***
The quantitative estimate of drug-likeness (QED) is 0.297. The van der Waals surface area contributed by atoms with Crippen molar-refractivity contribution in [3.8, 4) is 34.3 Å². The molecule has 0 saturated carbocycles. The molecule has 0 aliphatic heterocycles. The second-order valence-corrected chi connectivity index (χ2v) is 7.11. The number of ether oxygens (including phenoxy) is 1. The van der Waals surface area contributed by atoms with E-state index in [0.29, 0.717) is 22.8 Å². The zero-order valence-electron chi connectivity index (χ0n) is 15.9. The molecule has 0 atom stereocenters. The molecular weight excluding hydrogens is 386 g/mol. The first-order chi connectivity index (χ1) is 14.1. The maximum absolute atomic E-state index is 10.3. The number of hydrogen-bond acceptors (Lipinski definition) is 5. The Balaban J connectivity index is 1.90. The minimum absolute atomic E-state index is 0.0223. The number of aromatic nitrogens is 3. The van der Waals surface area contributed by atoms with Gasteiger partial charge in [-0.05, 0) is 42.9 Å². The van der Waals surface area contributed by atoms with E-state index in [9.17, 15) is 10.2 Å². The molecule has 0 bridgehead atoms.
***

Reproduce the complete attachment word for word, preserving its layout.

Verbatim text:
The quantitative estimate of drug-likeness (QED) is 0.297. The van der Waals surface area contributed by atoms with Crippen molar-refractivity contribution in [3.8, 4) is 34.3 Å². The molecule has 0 saturated carbocycles. The molecule has 0 aliphatic heterocycles. The second-order valence-corrected chi connectivity index (χ2v) is 7.11. The number of ether oxygens (including phenoxy) is 1. The van der Waals surface area contributed by atoms with E-state index in [0.29, 0.717) is 22.8 Å². The zero-order valence-electron chi connectivity index (χ0n) is 15.9. The molecule has 0 atom stereocenters. The molecular weight excluding hydrogens is 386 g/mol. The first-order chi connectivity index (χ1) is 14.1. The maximum absolute atomic E-state index is 10.3. The number of hydrogen-bond acceptors (Lipinski definition) is 5. The Balaban J connectivity index is 1.90. The minimum absolute atomic E-state index is 0.0223. The number of aromatic nitrogens is 3. The van der Waals surface area contributed by atoms with Gasteiger partial charge in [-0.05, 0) is 42.9 Å². The van der Waals surface area contributed by atoms with E-state index in [9.17, 15) is 10.2 Å². The molecule has 0 bridgehead atoms.